Some DFL legislators have introduced a bill to completely cover the statewide special education funding gap. Legislators have proposed similar funding to cover a smaller shortfall of roughly $150 million for English learner services.

House Education Finance Committee Chair Cheryl Youakim, DFL-Hopkins, said she's not yet sure if lawmakers should partly or entirely cover the special-education shortfall, noting its high cost.

"I don't know quite where we'll end up," Youakim said, adding she hopes the federal government will chip in more money. "A lot of the gap is the federal promise."

In the short term, Senate Education Finance Committee Chair Mary Kunesh is pushing to spend about $500 million in one-time cash this school year to help with special education, school meals, bus services and English language learning expenses.

"This is something that we can bring to the schools in this moment," said Kunesh, DFL-New Brighton, adding that the cash infusion could help prevent teacher layoffs in some districts. "I would like to see this done and done quickly."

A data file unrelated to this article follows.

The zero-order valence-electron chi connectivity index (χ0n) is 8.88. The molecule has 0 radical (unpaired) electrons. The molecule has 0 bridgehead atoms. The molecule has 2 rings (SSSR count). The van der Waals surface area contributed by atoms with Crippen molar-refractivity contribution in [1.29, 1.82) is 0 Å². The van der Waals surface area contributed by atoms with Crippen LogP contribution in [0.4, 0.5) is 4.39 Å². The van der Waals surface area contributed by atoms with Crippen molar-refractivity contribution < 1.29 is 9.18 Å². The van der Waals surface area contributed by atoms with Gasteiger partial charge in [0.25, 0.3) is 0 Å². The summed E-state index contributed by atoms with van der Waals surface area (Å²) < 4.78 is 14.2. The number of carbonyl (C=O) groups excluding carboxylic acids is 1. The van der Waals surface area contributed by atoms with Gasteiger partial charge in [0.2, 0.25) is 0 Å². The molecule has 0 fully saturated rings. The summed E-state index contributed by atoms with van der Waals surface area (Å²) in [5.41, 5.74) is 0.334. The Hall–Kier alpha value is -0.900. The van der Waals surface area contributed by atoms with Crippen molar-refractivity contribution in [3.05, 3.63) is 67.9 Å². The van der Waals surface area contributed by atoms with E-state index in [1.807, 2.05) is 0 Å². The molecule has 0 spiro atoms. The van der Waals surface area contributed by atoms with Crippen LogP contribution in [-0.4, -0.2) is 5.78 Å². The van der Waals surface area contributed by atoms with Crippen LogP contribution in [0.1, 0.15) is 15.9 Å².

Democrats and educators who've called for the state to fully fund public schools said the billions of dollars in proposed new spending may not be enough to meet that threshold.

Walz said he'll consider Minnesota schools to be fully funded when they've closed achievement gaps between students of color and their white classmates and rank near the top of the nation. "I think this will be a moving target," Walz said.

Specht said the criteria for a fully funded school "is dependent on what students need at the time." To her, it means manageable class sizes and buildings that meet all of a student's needs, from academics to mental health supports and free meals.

State Rep. Ron Kresha, the GOP lead on the House Education Finance Committee, said Democrats are constantly moving the target: "There really is no number on fully funding."

Kresha urged Democrats to focus on ways to improve math and literacy scores before they "throw money at" the state's public schools.

"The problem is, we're not talking about academic achievement. We're talking numbers that nobody can quantify," he said.

Staff writer Mara Klecker contributed to this story.